• “Bake” potatoes in a fraction of the time that actually have the same flavor as
those baked in a HOT oven for more than an hour
That’s just a few examples to show that electric pressure cookers really are that great!

Types of Recipes in This Book
The varied recipes here include some protein combinations—some with vegetables, some with
pasta or rice, while others can be served over veggie spirals, sautéed veggies, or riced veggies
as a base—as well as soups, stews, and desserts. No matter what you choose, though, the
calories will not exceed that 350-calorie cap!
There’s a wide range of recipe types—from Mexican, Italian, Asian to Middle Eastern,
Southern, and All-American—that include traditional beef stew to the popular ancient
grain bowls!
The recipes in this book are designed to serve four. I felt there was a definite need to
go that direction with so many smaller households just starting out or downsizing a bit. I
found that the majority of electric pressure cooker cookbooks on the market include recipes
designed to serve more. There are some recipes in this book that serve more than four, but
only those that can freeze successfully so you can have them for another meal down the
road . . . and they are tagged to let you know that.
Simple Ingredients, Short Directions
The electric pressure cooker is designed to make cooking more convenient and quick to help
retain the nutritional benefits of your food, which is great. But I went a step further and did not
include long ingredient lists or complicated, laborious directions.
The ingredients in these recipes are all mainstream and easily available. There are no
special trips to special stores for anything . . . at all!
I’ve written the directions in a way that will make cooking with an Instant Pot or other
electric pressure cooker less intimidating. I was overwhelmed at first (probably like most of
you), so I promised myself I would keep that in mind when writing the directions. Keeping the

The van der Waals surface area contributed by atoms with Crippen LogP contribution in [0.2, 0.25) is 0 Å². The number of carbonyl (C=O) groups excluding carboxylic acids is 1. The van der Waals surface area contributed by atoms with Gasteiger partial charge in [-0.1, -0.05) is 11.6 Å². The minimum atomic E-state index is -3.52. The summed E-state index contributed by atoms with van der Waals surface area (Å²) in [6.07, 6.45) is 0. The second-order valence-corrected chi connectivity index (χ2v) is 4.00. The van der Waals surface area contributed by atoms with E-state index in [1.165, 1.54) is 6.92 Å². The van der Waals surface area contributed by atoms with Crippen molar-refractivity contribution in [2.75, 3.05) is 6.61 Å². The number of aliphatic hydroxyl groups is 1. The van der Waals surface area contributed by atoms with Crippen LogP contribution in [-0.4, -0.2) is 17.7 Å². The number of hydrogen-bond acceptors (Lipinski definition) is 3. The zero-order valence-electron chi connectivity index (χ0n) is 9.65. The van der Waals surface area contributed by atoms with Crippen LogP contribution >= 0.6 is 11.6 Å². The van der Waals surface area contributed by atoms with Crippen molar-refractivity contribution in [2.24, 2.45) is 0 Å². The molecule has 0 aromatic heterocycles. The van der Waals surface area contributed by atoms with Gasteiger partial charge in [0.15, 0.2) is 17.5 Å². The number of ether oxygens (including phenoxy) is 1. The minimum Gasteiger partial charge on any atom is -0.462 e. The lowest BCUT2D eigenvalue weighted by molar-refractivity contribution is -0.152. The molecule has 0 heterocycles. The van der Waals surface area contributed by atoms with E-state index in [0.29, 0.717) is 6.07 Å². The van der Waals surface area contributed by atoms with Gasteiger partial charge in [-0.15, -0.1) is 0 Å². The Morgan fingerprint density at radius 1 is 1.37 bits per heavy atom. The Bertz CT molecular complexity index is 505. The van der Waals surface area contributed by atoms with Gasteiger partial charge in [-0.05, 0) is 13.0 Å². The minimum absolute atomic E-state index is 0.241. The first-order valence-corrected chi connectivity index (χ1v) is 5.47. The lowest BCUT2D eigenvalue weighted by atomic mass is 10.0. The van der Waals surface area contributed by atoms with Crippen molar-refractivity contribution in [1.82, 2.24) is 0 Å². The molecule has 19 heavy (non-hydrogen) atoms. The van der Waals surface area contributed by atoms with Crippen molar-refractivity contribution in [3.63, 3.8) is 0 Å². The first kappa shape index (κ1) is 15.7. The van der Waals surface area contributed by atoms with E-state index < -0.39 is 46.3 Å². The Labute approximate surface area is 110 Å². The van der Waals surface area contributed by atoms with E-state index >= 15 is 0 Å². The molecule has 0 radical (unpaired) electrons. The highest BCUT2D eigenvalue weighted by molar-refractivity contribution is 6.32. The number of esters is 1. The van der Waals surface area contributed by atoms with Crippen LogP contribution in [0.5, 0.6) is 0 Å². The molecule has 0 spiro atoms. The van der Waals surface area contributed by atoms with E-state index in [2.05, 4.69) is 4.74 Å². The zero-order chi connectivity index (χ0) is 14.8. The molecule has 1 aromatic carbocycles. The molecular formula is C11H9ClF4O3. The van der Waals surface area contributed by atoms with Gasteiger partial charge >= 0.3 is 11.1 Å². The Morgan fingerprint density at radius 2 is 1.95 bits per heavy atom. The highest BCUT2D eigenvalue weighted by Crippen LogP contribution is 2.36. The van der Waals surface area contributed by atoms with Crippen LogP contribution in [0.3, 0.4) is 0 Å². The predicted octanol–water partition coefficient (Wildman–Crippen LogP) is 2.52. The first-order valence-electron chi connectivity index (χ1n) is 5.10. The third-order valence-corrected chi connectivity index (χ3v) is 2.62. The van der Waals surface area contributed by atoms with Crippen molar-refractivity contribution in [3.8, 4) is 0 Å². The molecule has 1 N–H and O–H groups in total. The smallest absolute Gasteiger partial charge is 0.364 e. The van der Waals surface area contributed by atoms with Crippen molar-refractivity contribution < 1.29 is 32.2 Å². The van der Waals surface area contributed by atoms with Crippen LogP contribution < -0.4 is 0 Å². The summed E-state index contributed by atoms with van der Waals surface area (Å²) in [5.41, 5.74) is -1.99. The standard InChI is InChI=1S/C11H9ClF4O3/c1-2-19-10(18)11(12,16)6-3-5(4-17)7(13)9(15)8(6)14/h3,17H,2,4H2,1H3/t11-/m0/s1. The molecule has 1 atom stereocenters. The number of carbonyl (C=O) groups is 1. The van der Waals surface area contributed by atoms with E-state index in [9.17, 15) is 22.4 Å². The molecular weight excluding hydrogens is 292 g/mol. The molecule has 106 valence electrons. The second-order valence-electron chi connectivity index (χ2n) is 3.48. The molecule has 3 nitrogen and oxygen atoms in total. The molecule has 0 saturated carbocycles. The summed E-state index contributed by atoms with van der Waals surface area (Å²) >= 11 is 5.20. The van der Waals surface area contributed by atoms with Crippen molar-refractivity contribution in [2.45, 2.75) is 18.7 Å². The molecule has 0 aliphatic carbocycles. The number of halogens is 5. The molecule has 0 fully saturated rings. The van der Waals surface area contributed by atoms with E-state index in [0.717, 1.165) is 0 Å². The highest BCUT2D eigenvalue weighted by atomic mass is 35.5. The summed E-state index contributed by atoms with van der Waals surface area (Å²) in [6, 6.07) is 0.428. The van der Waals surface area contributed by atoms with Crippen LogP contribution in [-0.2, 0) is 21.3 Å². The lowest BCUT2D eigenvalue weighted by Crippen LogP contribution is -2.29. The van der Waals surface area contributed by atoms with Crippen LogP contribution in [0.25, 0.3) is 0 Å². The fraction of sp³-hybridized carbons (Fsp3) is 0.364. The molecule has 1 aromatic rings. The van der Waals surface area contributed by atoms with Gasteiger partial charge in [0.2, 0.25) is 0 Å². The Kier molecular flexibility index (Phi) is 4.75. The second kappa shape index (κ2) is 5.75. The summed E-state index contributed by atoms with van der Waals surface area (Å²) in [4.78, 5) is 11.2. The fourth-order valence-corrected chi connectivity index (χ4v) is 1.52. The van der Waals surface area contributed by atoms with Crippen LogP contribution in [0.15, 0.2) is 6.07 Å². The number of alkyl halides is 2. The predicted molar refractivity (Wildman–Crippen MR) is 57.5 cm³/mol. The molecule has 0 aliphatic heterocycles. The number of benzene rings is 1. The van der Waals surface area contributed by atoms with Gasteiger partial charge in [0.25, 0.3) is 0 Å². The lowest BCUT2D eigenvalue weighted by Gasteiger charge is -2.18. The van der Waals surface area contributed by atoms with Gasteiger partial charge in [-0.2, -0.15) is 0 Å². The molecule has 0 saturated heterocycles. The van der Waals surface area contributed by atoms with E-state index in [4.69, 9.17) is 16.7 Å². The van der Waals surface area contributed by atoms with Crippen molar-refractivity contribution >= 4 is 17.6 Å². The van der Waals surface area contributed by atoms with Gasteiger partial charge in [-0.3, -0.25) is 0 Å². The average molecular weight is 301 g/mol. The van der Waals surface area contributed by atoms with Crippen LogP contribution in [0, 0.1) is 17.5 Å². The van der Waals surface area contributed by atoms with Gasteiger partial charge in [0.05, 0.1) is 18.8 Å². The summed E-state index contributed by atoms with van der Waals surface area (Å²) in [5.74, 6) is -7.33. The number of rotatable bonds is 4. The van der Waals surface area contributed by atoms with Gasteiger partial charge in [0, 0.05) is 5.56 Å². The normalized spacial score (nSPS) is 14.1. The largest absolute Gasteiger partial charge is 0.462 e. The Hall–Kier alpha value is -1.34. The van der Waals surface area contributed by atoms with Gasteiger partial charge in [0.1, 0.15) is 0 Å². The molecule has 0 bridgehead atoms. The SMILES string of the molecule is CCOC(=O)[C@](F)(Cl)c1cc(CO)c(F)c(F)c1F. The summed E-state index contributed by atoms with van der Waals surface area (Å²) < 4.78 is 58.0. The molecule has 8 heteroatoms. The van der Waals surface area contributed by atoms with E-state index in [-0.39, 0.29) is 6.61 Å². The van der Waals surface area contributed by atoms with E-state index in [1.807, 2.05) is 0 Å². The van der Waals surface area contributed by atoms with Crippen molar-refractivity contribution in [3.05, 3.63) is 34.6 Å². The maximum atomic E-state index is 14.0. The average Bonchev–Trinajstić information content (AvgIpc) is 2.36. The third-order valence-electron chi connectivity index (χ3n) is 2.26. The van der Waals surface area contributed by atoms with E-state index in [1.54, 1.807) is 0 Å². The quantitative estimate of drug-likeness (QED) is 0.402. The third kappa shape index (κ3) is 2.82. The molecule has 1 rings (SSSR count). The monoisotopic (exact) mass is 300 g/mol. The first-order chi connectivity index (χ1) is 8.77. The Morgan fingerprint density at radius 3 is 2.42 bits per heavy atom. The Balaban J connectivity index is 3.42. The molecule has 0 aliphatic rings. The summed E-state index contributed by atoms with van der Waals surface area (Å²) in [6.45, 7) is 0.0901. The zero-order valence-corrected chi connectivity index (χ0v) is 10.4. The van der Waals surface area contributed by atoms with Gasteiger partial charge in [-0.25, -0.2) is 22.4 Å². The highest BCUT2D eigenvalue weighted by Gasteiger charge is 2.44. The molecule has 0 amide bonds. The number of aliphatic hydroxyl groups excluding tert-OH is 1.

recipes simple to follow and even simpler to prep!
Since I don’t know what type of electric pressure cooker you own, I’ve created healthy,
low-calorie recipes to work in any standard electric pressure cooker. So whether you have
the basic model or the “latest and greatest,” you can make these recipes with successful,
delicious, and healthy results!
I’m not taking you into every button on the pressure cooker, because each brand is a
little different. But they all have a Manual button and a Sauté/Browning button of one sort or
another. Since I want to keep things s-i-m-p-l-e, that’s ALL I’m using throughout this book for
your cooking functions . . . the Manual button and the Sauté/Browning button ONLY (and the
Cancel button to switch between the two cooking modes).
I’m keeping this simple for you, so you’ll be able to make these recipes again and again;
after all, isn’t that what it’s all about? I always say, “If a recipe is difficult or time-consuming,
you’ll make it once in a while, (maybe) BUT if it’s easy and fast, you’ll make it . . . and WANT to
make it . . . again and again . . . and THAT is what helps you enjoy staying on a healthy track!!!

Table of Contents

Introduction: 350 Max! 6

Tips, Tricks, and Hacks for Healthy and 8
Low-Calorie Pressure Cooking
Sandwiches and Wraps 12
Main-Course Salads 28
One-Dish Suppers 42
Soups and Stews 76
Protein and Vegetable Combination Dinners 96
Sweets and Desserts 110

Acknowledgments 124
About the Author 125
Index 126


First Published in 2018 by The Harvard Common Press, an imprint of
The Quarto Group,
100 Cummings Center, Suite 265-D, Beverly, MA 01915, USA.
T (978) 282-9590 F (978) 283-2742

Text © 2018 Nancy S. Hughes
Digital edition published in 2018

Cover Image: Shutterstock, Fall Apart Pot Roast and Vegetables, page 70
Illustration: Shutterstock

Printed in China

500 Recipes, from Snacks to Dessert, That the Whole Family Will Love

Dana Carpender

Cover design by DW Design
Cover photography by Bobbie Bush,
Design by Leslie Haimes

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Book Details
 498 p
 File Size 
 105,315 KB
 File Type
 PDF format
 1-931412-06-5 (Paperback)
 2002 by Dana Carpender

Using This Book
I can't tell you how to plan your menus. I don't know if you live alone
or have a family, if you have hours to cook or are pressed for time
every evening, or what foods are your favorites. I can, however, give